I seem to be doing a lot of mammal posts lately, but as birders, we are interested in the entire web of nature. I find that the more birding I do, the more interested I become in all other animals, and in plants as well.
Last Saturday, Dan Arndt and I, plus assorted wives and girlfriends, took a hike at dusk in the Weaselhead with the intention of finding and photographing Northern Flying Squirrels. These rodents are strictly nocturnal, so many people aren’t even aware that they exist here. But in fact they range across the entire northern boreal forest of Canada and Alaska, and down into the continental United States as well.
I first saw these animals in March of 2008 when I attended a Nature Calgary “Owl Prowl”, led by Gus Yaki, to listen for Northern Saw-whet Owls. We didn’t hear any owls that night (according to Gus, it was Christmas – “the First No-owl”), but as we walked back through the woods in the dark I saw a shape streak through the trees against the dim sky. I assumed it was a bird going to one of the nearby feeders, but what bird goes to a feeder in the dark? Then someone shone a flashlight on the trees, and we saw that it was a small squirrel with very large reflective eyes!
Since then Nature Calgary has had annual outings to this spot to see these amazing animals, and we did see them again in 2009 and 2010. This spring they didn’t show, so I wondered if they were still around.
On Saturday we arrived a little early, so we walked around the forest on the south side of the Elbow River bridge for a while, hoping to see an owl. Again there was no luck spotting any owls, but we did see one Pine Grosbeak and one Common Redpoll, plus dozens of Canada Geese overhead. At dusk we headed back across the bridge to the feeders to set up our cameras. It was only then that we noticed this sign…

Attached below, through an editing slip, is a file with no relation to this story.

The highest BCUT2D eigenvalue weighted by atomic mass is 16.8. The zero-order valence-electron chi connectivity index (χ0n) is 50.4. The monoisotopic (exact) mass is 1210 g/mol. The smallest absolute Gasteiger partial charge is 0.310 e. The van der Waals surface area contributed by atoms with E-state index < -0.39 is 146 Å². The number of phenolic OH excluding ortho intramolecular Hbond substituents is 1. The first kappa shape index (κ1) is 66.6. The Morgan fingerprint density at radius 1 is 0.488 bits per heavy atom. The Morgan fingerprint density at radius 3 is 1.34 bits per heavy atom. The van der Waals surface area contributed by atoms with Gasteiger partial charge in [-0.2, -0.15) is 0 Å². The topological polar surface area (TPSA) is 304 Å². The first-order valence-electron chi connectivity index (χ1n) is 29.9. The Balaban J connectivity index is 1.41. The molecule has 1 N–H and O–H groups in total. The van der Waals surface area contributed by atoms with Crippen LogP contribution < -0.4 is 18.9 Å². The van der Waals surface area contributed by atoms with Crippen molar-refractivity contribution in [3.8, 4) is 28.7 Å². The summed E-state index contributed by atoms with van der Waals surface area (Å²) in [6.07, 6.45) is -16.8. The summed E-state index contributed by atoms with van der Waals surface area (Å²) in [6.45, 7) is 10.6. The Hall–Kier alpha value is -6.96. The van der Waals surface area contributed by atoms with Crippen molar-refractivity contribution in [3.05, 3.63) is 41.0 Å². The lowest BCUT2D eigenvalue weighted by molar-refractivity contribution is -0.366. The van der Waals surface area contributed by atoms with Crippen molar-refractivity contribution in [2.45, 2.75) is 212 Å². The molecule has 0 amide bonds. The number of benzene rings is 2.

…and we all agreed that it could have been put in a more prominent spot, for example facing our line of travel, instead of sideways to it, or on one of the many trail signs. We hadn’t noticed it when we first crossed the bridge to walk the trails in the deep woods in the fading light. Oh well, I’ve encountered quite a few bears before and never had a problem, so I have an irrational lack of fear of bears. I was prepared to stand still in the dark for an hour or so, bear or no bear.
Sunset was at 5:05 pm and two Northern Flying Squirrels glided in at 6:05 pm, right on schedule, as it seems that they make this feeder their first stop of the night, a half-hour or so after it gets dark. The squirrels seemed reluctant to go right to the feeder – they hid in the trees somewhere for ten minutes or so before we saw them again. We saw a few more gliding shapes and some squirrel silhouettes on tree trunks, and heard them scrabbling up and down the bark, but never got a good look at them. Finally, my wife snapped a few shots with a flash when she heard one on the tree in front of her, resulting in a couple of fuzzy images as the squirrel tentatively climbed down toward the feeder. (Click on pictures to enlarge them.)
We will certainly be heading out again in search of the Northern Flying Squirrel. Maybe someday we’ll get a photo as clear as the one below.
Posted by Bob Lefebvre